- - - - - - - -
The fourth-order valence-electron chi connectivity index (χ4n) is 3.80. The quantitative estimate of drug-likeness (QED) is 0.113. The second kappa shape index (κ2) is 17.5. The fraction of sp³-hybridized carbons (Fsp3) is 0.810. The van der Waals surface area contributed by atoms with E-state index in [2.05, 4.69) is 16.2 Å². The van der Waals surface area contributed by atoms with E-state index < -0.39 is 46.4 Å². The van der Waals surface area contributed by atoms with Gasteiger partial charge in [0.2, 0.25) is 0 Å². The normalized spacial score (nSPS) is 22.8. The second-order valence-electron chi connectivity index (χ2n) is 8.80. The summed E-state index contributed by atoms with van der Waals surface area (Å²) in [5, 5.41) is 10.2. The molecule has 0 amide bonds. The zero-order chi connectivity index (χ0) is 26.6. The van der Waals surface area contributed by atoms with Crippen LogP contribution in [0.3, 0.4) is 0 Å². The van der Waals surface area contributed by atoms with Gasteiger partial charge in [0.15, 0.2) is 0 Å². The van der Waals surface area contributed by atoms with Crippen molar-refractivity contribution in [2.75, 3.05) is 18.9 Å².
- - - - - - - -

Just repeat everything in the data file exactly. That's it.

The fourth-order valence-electron chi connectivity index (χ4n) is 3.80. The quantitative estimate of drug-likeness (QED) is 0.113. The second kappa shape index (κ2) is 17.5. The fraction of sp³-hybridized carbons (Fsp3) is 0.810. The van der Waals surface area contributed by atoms with E-state index in [2.05, 4.69) is 16.2 Å². The van der Waals surface area contributed by atoms with E-state index < -0.39 is 46.4 Å². The van der Waals surface area contributed by atoms with Gasteiger partial charge in [0.2, 0.25) is 0 Å². The normalized spacial score (nSPS) is 22.8. The second-order valence-electron chi connectivity index (χ2n) is 8.80. The summed E-state index contributed by atoms with van der Waals surface area (Å²) in [5, 5.41) is 10.2. The molecule has 0 amide bonds. The zero-order chi connectivity index (χ0) is 26.6. The van der Waals surface area contributed by atoms with Crippen LogP contribution in [0.3, 0.4) is 0 Å². The van der Waals surface area contributed by atoms with Gasteiger partial charge in [0.15, 0.2) is 0 Å². The van der Waals surface area contributed by atoms with Crippen molar-refractivity contribution in [2.75, 3.05) is 18.9 Å².